2012 Botswana National HIV & AIDS Treatment Guidelines


Underlying Principles and Rationale of the 2012 Botswana National HIV & AIDS Treatment Guidelines: 1 April 2012, Edition:

In accordance with the 2010 recommendations of the WHO, the Ministry of Health has improved access to ART by expanding eligibility criteria to all adults with CD4 counts ≤ 350 cells/μL. This change is also reflected in pediatric populations; all children ≤ 24 months of age as well as children from 2 – 5 years with CD4 counts ≤ 750 cells/μL or CD4 ≤ 25% will be eligible to begin ART. As a result of this eligibility change an estimated 7,400 deaths will be averted as well 12,700 HIV infections over the next five years.

In accordance with Vision 2016 in order to guarantee an AIDS Free Generation, Triple ART Prophylaxis (TAP) will be provided to all HIV-infected pregnant women. As a result, mother to child transmission rates are expected to fall below 1% annually.

Previously, in animal studies and retrospective human case reports, it was believed that efavirenz use in pregnant HIV-infected women (particularly during the first trimester) was linked to an increase in central nervous system birth defects. However, meta-analyses of available evidence to date have found no such increase risk when compared with exposure to other antiretrovirals. (Ford N, Calmy A, Mofenson, et al. Safety of efavirenz in the first-trimester of pregnancy: an updated systematic review and meta-analysis. AIDS 2011, 25(18): 2301-4.) Therefore, given the convenience of using a 1 dose daily fixed dose combination of TDF/FTC or 3TC/EFV (Atripla) and the low toxicity profile, all patients regardless of their reproductive status will be initiated on Atripla. While we expect no significant increase in central nervous system birth defects as a result of this policy, HIV clinicians, gynecologists and pediatricians should remain vigilant in reporting such cases directly to the DHAPC and the DRU. Plans to implement a national birth defect registry are underway to monitor any increases due to EFV use in pregnancy.

Likewise, previous concerns over the possible dangers of tenofovir use during pregnancy have changed. The 2010 WHO guidelines support TDF use during pregnancy. These 2012 revisions are now aligned and support the use of tenofovir, before, during and after pregnancy.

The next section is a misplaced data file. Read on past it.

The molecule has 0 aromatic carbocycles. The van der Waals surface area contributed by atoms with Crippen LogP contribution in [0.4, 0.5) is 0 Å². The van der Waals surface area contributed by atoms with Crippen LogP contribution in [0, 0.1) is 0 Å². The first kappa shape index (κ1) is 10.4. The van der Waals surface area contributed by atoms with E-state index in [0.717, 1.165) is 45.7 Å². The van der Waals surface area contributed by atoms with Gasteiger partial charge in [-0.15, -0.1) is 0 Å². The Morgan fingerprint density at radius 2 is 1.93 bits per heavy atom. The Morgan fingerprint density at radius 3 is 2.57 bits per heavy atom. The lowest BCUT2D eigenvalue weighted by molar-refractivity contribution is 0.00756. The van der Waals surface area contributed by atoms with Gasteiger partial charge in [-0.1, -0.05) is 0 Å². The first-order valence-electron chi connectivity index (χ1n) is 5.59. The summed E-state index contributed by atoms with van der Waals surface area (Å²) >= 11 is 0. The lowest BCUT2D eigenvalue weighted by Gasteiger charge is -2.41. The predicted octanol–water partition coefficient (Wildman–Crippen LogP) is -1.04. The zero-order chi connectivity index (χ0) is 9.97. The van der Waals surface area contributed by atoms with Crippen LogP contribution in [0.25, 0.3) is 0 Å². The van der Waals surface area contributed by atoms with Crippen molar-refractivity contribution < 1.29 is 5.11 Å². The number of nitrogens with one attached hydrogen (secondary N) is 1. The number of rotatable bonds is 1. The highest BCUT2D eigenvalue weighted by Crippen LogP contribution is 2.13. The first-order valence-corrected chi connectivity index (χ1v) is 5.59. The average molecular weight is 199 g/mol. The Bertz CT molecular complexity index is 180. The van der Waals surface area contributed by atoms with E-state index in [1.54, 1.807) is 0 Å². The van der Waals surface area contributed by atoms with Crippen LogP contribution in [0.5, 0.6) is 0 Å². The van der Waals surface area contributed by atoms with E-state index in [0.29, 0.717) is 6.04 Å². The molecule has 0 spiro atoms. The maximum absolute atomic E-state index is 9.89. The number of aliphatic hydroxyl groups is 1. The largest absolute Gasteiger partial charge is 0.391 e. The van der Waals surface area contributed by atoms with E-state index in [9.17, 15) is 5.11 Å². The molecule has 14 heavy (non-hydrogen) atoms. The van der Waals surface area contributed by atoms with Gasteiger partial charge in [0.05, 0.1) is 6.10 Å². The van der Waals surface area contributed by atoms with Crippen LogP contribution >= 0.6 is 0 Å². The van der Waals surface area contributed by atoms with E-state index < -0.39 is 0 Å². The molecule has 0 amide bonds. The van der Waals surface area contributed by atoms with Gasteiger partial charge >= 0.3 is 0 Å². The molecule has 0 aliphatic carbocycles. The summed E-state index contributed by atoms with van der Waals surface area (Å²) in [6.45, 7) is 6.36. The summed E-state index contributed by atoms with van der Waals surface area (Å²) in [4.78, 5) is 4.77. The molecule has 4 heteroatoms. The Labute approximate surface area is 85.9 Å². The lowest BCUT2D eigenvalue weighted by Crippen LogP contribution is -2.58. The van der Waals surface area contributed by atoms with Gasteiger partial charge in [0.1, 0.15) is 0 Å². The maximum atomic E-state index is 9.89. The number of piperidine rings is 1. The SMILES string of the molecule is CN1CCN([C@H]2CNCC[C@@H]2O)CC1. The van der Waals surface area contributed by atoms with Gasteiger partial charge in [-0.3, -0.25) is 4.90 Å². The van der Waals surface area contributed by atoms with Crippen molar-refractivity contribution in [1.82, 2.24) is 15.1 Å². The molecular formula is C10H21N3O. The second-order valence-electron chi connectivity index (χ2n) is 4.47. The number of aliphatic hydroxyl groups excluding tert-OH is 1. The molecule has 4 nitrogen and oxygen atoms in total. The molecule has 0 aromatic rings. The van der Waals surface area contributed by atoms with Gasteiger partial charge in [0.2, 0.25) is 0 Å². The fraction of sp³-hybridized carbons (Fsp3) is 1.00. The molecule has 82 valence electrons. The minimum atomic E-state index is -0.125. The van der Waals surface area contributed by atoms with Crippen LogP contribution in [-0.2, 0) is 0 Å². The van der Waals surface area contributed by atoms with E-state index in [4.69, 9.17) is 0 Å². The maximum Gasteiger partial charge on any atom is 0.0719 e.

Until recently, Fixed Dose Combinations were only available for adult use. Now Pediatric FDCs have become widely available and should be used instead of individual dose regimens for children whenever possible. We expect that the added convenience of no longer using syrups or complicated regimen dosing will greatly improve pediatric adherence and long-term treatment outcomes.

Since 2008 the use of d4T in adults, unless under rare circumstances, is no longer recommended due to toxicities. This recommendation continues and now includes all pediatric patients. Any patient (adult, adolescent or pediatric) remaining on d4T should have clear clinical indications which require its use. Otherwise, all remaining adult patients on d4T will be switched to the most appropriate NRTI substitution and pediatric patients currentlyreceiving d4T/3TC containing regimens will be switched to ABC/3TC.

The inclusion of two new chapters: Pediatrics and Cancer/HIV, is provided to address the growing complexities of these special populations.

Customizing care to meet the particular challenges of children and adolescents infected with HIV will continue to be required now and in the years ahead. Furthermore, pediatric ART treatment failure rates are documented to be higher than those of adults. Optimizing treatment regimens to improve convenience and decrease long-term toxicities is therefore essential.

Adult and pediatric HIV patients suffering from cancer often face serious clinical challenges. Ensuring that they receive the best possible comprehensive HIV care, in addition to optimal chemotherapy and radiotherapy, requires that screening, prevention and appropriate treatment of cancer in the setting of HIV becomes a clinical priority.

Evidence based clinical trials have now clearly demonstrated the advantages of beginning ART in TB/HIV co-infected patients as soon as possible. New recommendations for the initiation of ART in TB patients, as well as guidance on ART regimen selection and administration, have therefore been updated and revised.

Published Date

Monday, 30 April 2012


Government of Botswana, Ministry of Health

Members of the Committee for the Clinical Care of TB and HIV/AIDS in Botswana as well as other physicians and healthcare professionals who contributed to the development of these guidelines include:

2010-2013 Committee for the Clinical Care of TB and HIV/AIDS in Botswana: Dr. Refeletswe Lebelonyane,Dr. Tendani Gaolathe, Dr. Ava Avalos, Dr. Haruna Jibril, Dr. Tebogo Madidimalo, Dr. Ronald Ncube, Dr. Marina Anderson, Ms. Koona Keapoletswe, Dr. Loeto Mazhani, Dr. Sandro Vento, Dr. Mike Tolle, Dr. Madisa Mine, Consultant Virologist, Dr. Doreen Ramagola-Masire, Dr. Michelle Haas, Dr. Chawangwa Modongo, Dr. Mary Kestler, Dr. Andrew Steenhoff, Dr. Hermann Bussmann, Dr. Mpho Letebele, Dr. Sinah Selelo, Dr. Diana Dickinson, Mr. Mark Ogbuabo, Dr. Sylvester Musa-Aisien.

Other Contributing Physicians & Healthcare Professionals: Dr. Mogomotsi Matshaba, Dr. Malebogo Pusoentsi, Dr. Miriam Haverkamp, Dr. Mosepele Mosepele, Dr. David Goldfarb, Dr. Tonya Arscott-Mills, Dr. Anu Agrawal, Dr. Memory Bvochora-Nsingo, Dr. Scott Dryden-Peterson, Ms. Panky Mogomotsi, Mrs. Elsie Hulela, Mrs. Nkotula Majingo, Mrs. Magadaline Mogoroshi, Mrs. Dinah Raamabya, Mr. Tim Chadborn, Mr. Stalin Makatye, Dr. Daniel Baxter.






ACHAP, Botswana-Harvard AIDS Institute Partnership, Botswana- U-Penn Partnership, Botswana-Baylor Clinical Center of Excellence, University of Botswana, CDC Botswana, PEPFAR, UNAIDS, World Health Organisation (WHO)

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